Alexandria Washington is a Doctor of Public Health Student at Florida Agricultural and Mechanical University. She has a prevention-focused mindset and hopes to one day contribute to the elimination of diabetes and obesity through food literacy. Along with a passion for food literacy, she is passionate about volunteering and health education. Ms. Washington served as a Co-Chair for the Northwest Florida Cancer Control Collaborative and is an active member of the Florida A&M University Circle of Omicron Delta Kappa Leadership Society, the National Association of Professional Women, and various other organizations. Recently, Ms. Washington was named as one of the Tallahassee Democrat’s 25 Women You Need to Know for her various efforts in the community and professional achievements. Upon completion of her schooling, Ms. Washington plans to relocate to New Orleans, Louisiana and start a non-profit centered on food literacy.
Alyssa Smith was born in Pine Bluff, AR and has resided in Little Rock. Alyssa enjoys immersing herself in various cultures. For example, traveling is an important part of Alyssaâs life. Alyssa has taken opportunities to study abroad. At Alyssaâs high school, Alyssa was involved in Centralâs International Acceptance Organization (CIAO), which was a club centered on bringing the experience of other cultures to my peers. Alyssa also enjoys learning about history, especially when it informs Alyssa of her heritage. Alyssa volunteered at Little Rock Central High School National Historic Site and was a member of the Historic Siteâs Youth Leadership Academy (YLA). As a chairman of her schoolâs chapter of the NAACP, Alyssa has a passion for social justice. In addition to being in NAACP, Alyssa was a member of Project Town, a student-based social justice organization sponsored by Communities of Arkansas (JCA). After graduation, Alyssa plans on going to the University of Arkansas in Fayetteville. Alyssa is not sure what she wants to major in yet, but she hopes it will align with her interests. In the future, Alyssa wants to start an organization that helps at-risk youth by giving them the opportunities that might not be afforded to them; whether it is going to a state park, a museum, or learning how to garden, the exposure will make a difference in their lives. Alyssaâs mother made it a priority that she knew the importance of history, geography, and culture. Alyssa wants to pass on the knowledge she has gained to the younger generation.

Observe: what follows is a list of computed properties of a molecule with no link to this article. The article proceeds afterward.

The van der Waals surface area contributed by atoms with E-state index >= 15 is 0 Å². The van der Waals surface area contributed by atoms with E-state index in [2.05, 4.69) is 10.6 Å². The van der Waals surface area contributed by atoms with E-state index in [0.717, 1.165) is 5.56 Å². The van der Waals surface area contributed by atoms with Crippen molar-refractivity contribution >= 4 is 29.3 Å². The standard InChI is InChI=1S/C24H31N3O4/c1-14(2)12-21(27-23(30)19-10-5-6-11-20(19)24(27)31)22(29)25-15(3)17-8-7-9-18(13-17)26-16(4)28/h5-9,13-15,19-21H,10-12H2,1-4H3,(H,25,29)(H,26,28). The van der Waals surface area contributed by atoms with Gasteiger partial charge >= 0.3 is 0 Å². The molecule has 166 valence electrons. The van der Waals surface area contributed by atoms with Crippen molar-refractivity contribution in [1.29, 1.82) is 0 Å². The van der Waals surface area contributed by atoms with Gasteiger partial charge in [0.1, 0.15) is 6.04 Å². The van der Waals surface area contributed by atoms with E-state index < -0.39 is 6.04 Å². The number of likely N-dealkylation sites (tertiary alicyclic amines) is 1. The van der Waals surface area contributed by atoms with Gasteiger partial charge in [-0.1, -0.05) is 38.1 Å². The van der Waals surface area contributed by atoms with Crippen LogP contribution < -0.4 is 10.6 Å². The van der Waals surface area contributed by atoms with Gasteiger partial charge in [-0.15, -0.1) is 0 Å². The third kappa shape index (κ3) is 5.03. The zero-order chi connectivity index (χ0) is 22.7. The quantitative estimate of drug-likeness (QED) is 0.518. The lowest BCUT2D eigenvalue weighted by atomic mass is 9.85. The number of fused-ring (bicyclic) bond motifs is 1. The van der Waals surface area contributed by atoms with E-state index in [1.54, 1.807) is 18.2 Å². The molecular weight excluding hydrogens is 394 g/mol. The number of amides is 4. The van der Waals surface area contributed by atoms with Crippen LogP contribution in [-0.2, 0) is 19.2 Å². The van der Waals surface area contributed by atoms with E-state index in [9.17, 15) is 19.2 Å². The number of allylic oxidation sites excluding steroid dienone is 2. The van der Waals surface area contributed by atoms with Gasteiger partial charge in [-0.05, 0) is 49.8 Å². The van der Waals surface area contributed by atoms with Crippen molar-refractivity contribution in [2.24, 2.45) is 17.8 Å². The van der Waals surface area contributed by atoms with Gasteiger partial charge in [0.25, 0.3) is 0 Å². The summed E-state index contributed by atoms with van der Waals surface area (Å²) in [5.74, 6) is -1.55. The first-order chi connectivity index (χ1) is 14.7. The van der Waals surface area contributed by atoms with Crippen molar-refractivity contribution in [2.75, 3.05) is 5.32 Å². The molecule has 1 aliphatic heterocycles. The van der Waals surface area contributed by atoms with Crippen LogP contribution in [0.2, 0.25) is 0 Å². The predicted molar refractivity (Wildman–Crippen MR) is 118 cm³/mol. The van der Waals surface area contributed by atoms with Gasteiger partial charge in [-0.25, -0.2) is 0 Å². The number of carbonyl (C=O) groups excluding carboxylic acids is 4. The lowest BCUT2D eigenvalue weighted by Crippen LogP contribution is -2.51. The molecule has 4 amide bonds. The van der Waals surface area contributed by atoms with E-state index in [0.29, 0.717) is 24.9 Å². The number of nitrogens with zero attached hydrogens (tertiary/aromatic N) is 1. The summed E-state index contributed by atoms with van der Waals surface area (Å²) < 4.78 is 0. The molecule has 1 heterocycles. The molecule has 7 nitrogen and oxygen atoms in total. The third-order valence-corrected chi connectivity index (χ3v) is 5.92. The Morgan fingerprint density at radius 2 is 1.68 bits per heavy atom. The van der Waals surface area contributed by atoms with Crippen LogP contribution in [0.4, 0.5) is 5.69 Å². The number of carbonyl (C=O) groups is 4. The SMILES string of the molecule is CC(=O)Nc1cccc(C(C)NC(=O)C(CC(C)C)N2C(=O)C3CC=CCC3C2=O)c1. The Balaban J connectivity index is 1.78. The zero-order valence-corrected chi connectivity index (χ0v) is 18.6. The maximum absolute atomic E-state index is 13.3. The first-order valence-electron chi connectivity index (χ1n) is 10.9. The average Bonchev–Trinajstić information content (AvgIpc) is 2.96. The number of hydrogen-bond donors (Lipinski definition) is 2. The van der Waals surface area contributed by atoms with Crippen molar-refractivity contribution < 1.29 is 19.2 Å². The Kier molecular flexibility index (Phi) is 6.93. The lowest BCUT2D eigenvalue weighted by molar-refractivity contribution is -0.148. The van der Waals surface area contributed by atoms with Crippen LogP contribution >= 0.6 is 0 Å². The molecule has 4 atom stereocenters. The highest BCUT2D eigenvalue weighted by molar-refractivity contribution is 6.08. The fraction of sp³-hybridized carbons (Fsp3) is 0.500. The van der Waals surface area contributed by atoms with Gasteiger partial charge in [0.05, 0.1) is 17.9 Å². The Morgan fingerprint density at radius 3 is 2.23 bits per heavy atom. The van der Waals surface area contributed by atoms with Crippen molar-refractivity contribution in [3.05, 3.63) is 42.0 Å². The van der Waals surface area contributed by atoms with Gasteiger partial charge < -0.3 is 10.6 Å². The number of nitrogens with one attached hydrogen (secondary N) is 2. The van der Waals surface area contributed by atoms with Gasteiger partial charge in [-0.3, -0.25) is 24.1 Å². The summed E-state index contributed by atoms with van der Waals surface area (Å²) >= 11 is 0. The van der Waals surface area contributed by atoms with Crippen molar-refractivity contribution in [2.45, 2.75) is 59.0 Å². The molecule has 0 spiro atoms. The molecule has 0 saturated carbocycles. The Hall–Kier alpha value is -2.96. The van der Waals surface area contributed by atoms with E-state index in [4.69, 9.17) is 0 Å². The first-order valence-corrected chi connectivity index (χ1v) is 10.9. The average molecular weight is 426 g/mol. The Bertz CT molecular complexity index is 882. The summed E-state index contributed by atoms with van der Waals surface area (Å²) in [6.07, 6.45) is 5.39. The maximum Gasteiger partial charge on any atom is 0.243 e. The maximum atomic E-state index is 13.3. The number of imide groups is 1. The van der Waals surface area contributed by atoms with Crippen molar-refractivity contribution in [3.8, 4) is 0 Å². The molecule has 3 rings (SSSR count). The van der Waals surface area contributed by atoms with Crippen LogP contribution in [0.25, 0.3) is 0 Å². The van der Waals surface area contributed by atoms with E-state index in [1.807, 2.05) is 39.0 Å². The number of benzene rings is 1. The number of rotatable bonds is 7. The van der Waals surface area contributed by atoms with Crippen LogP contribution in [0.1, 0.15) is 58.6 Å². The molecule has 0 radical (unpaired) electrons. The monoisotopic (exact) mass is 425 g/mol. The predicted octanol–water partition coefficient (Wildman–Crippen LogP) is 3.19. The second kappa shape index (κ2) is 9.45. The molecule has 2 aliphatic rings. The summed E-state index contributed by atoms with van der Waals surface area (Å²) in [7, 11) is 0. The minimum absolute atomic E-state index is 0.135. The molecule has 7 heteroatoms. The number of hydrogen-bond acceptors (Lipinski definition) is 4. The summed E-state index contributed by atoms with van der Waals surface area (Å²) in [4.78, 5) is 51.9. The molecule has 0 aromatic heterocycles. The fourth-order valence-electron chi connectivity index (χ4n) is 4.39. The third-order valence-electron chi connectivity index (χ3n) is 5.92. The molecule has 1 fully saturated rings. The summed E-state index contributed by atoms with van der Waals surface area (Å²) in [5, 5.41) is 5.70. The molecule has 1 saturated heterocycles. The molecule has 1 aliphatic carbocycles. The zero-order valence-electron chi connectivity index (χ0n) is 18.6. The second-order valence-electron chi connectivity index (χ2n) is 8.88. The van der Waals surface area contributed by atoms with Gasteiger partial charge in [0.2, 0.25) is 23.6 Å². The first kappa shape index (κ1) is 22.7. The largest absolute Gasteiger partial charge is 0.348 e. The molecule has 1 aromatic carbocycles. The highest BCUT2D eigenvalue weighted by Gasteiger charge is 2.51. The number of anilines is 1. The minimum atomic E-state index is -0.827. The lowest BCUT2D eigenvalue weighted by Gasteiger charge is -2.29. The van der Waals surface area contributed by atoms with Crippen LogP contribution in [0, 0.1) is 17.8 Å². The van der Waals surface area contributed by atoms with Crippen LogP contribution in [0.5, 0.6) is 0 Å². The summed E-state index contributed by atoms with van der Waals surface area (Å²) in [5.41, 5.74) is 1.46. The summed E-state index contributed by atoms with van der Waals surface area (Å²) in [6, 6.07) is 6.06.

Angela Wong is a first-generation college student who attended Georgetown University. Originally from York City, she was raised by parents who emigrated from Malaysia. She attended Kent School through the support of A Better Chance, which allows students of color access to private school education. There, Angela participated on its cross-country and swim teams. She worked as Features Editor for Kents and a Peer Writing Tutor. By graduation, Angela was inducted into the Cum Laude Honor Society and Tri-M Music Honor Society. A product of contrasting school landscapes, Angela has become passionate about promoting social justice and educational equity. The Center for Social Justiceâs (CSJ) First Year Orientation to Community Involvement (FOCI) introduced her to the endless service opportunities on the Hilltop. Through the CSJ, she has tutored English language learners with the DC Schools Project. Angela also attended an Alternative Break Trip to learn about healthcare disparities in Mississippiâs Delta. She has also been involved with the Roosevelt Instituteâs Education Policy Center. She has also been appointed to Georgetown University Student Association (GUSA)âs Socioeconomic and Cultural and Racial Inclusivity teams. Angela is incredibly grateful for all the opportunities she is offered and hopes to dedicate her life to serving the public good.